Postage Stamp Architecture
I know I have been on a Dutch rag as of late, but where
else can you buy postage stamps that honor not just architects, but architecture, and not just timeworn monuments, but experimental work that has
not even been built? As a kicker, the stamps are designed so that, if you hold them up to a Web cam, they turn into 3D models floating in front of your screen. The project is a collaboration between the Dutch postal company TNT Post, and the Netherlands Architecture Institute (NAI), which I used to
The postage-stamp-size exhibit consists of five
buildings. As a bonus, if you hold up a whole sheet to the camera, you see an image of the NAI itself. Moreover, the stamps are paired with an
Augmented Reality App called UAR (Urban Augmented Reality) that lets you place
this and other unbuilt structures in meatspace by holding your iPhone up to the
All of this is a way for the NAI to manifest itself while it
is closed for extensive renovations. That project will in turn make the institute more focused on debate and
discussion than on exhibition. The
whole operation raises the question of how architecture can best appear,
especially when it is of the experimental (unbuilt) kind. I have long argued that models,
drawings, and photographs of built structures are a very poor substitute for
the actual building, which only makes sense when you experience it in all its
dimensions and parts. The problem
with such buildings, however, is that it is often difficult to find the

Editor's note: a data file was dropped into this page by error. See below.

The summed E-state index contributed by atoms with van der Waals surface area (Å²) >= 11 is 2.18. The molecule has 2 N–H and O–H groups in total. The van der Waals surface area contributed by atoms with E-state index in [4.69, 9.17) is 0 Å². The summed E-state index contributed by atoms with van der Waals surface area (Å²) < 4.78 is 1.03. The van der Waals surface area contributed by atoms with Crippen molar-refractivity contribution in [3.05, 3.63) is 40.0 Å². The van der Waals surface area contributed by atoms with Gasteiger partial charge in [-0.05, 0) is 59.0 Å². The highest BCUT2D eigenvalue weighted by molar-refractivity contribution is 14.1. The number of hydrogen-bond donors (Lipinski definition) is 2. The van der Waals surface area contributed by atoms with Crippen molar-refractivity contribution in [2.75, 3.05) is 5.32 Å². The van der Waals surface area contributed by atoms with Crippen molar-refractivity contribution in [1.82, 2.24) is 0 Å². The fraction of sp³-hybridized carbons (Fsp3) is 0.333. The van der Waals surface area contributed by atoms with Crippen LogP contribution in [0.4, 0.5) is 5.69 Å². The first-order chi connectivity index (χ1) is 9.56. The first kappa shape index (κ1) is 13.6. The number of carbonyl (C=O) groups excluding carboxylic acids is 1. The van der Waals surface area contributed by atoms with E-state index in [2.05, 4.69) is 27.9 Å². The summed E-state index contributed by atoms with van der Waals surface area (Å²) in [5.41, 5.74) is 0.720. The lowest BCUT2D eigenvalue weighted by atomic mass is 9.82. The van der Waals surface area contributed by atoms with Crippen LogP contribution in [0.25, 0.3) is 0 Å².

architecture embedded within them.
An exhibition of experimental architecture can serve to show an
architecture that is still free and full of possibilities. It exhibits all the qualities of
architecture without being constrained by its construction.
Such a method also limits what the architecture can do to
the realm of cultural discussion and display: It shows architecture as
speculation, criticism, and a building block for a new reality, not as a
confirmation of the world as we know it.
MVRDV-designed library in Spijkenisse. Courtesy: MVRDV.
My one quibble with this sheet of wonders is that the NAI
chose experimental work that proposes monumental, autonomous structures: a
skyscraper proposed by SEARCH, a parking tower by Marco Vermeulen, a library by
MVRDV, a wind tower by ZUS, and a Knowledge Cluster by Neutelings Riedijk. Only the last building reveals any of
its interior intricacies–a problem especially with the parking tower, which
depends on complex technology, and the library, whose payoff consists of an
interior mountain of books.
Tram tunnel by OMA. Photo: Hans Werlemann, courtesy Stroom Den Haag.
I would have loved to have seen structures that really fly
of the sheet or the screen, like some of MVRDV’s theoretical projects, or whose
minimalist forms, such as those Wiel Arets proposes, seem to dissect space as
we know it to be. Structures that
are extend off the plot into infrastructure, such as OMA’s tram tunnel in The
Hague or the train stations I discussed earlier this week would have shown the
way beyond monuments.
These little marvels are fun and easy to comprehend. They are fragments of possible
architecture that float in the air in your living room or your office,
disseminated across the country and affordable enough for all. If we are looking for models and
inspiration as we seek to rebuild America, this might make a postage stamp size